Bone and Marrow is (Band Members and Instruments They Play): Daimon Santa Maria – Vocals / guitar / flute / percussion samples / keyboards, Jennifer Santa Maria Vocals / bass guitar / ukulele / live percussions
We’re Based Out Of: Brick, New Jersey. We write and practice all our music in our upstairs corner apartment.The neighbors don’t seem to mind all the noise…yet.
You recently took part in Speak In My Good Eye’s 24 Hour Song Writing Contest and ended up on their EP — can you talk about the song you wrote, and the challenge of crafting a song in a short period of time?
“Making out like Bandits” was an unfinished song we had planned to record for the contest, but weren’t sure what changes would be made the day of recording. Daimon and I made a lot of last minute decisions just to make the deadline, and those decisions breathed new life into the song with harmonies and parts we never expected to record.We were inspired by a Bonnie and Clyde exhibit we saw at a museum and when we got home that was the first song we wrote, inspired by that story.
You just put out a new record — can you talk about how this stands out from the rest of your other music?
We just released a more laid back, low-fi album titled Natural Causes and it is very different song writing from our more electric album, “Patterns,” which was released back in May this year. We recorded and mixed the acoustic songs in our home and didn’t have the same complications of writing with a loop machine, so you can hear the organic nature in those songs. Our songs usually are themed around societal observation, but the songs on “Natural Causes” are very intimately tied to the experiences in our personal lives. Their are so many layers to our louder electric songs and it’s easy to hide behind them, but when you strip away all those layers its very revealing. “Natural Causes” is a “one and done” . You might not hear something like that again from us for awhile but for now it was great to get it out of our systems.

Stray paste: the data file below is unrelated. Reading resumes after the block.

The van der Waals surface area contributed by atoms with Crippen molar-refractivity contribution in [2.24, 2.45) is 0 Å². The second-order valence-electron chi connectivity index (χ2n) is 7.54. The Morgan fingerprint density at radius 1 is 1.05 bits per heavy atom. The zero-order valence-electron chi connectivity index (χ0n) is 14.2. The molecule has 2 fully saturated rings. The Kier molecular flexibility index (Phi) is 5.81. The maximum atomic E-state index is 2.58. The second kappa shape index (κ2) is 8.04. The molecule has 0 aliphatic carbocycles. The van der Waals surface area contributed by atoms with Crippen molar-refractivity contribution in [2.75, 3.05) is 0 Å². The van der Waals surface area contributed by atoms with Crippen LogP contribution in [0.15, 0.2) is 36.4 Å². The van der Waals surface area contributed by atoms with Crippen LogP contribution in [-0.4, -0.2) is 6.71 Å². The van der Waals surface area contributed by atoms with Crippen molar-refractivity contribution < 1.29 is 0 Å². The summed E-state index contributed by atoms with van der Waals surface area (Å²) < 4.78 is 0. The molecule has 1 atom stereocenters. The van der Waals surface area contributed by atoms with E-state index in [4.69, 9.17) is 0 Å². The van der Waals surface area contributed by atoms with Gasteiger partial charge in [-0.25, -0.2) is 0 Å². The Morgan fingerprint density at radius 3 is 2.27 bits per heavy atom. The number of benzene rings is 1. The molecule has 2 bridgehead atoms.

What was a mistake you made starting out in the music business did you learn from the most?
Self sufficiency — learning how to be compact and portable. The more accessible you can make your craft the more you will get it out there. The easier it is to transport your ideas the easier it is to share with the world. Embracing the internet also falls into this category. Growing up in a digital age it was intimidating at first to fully embrace the internet as a venue but art thrives on accessibility.
Wildest thing that’s ever happened at one of your shows?
We’ve had the pleasure of performing with a David Bowie impersonator and a performance artist dressed in gimp. We also sang to a baby once. The baby really enjoyed it.
What do you love about playing live?
We enjoy watching people enjoy themselves and their reactions to what we spend time writing and practicing. It’s also a social experience for us. The most important thing for us about the live performance is using the stage as a testing ground for the songs. Sometimes the songs don’t work live and sometimes they work out better than we ever expected. Learning that is the part of the music writing process that is the most challenging and helps us evolve.
If someone hadn’t heard your music before what song would you recommend they check out in order to fully understand what you do, and why?
The song “Signals” would probably best describe what we’re doing, writing with the loop station. It’s one of our more complicated songs because it requires a lot of choreography and for loopers or musicians who watch Daimon’s footwork, it might be one of the more impressive songs just for how challenging it can be to play it. We incorporate more new songs into our set, that will be recorded in 2016, and those songs are a little more like “Signals” than other songs on “Patterns.”
There are so many bands out there in the Asbury scene, what makes you stand out from everyone else?
We have been told that we sound like a full band, even though it’s just the two of us. That is a pretty unique aspect of what we’re doing- we try to create as much sound as possible with the equipment we have. It’s not uncommon to hear flute solos on top of looped guitar and drum samples. A few of our instruments are handmade as well.
Additionally, are harmonies are very unique in that Daimon takes the higher harmonies, and Jen usually takes the lower ones. We don’t subscribe to gender roles in that way. We are a married couple in this project together, but we are clearly individuals when we play together. We both have lots of energy for our performance despite the fact it’s just the two of us.
Plans for the rest of 2015?
We have been writing and finishing up all the loose ends with our songs for the next album, “Viewmasters”, which we’re looking to record as soon as January of next year at AntFarm Studio. We’re closing out the year with Remember Jones for a strand theater performance.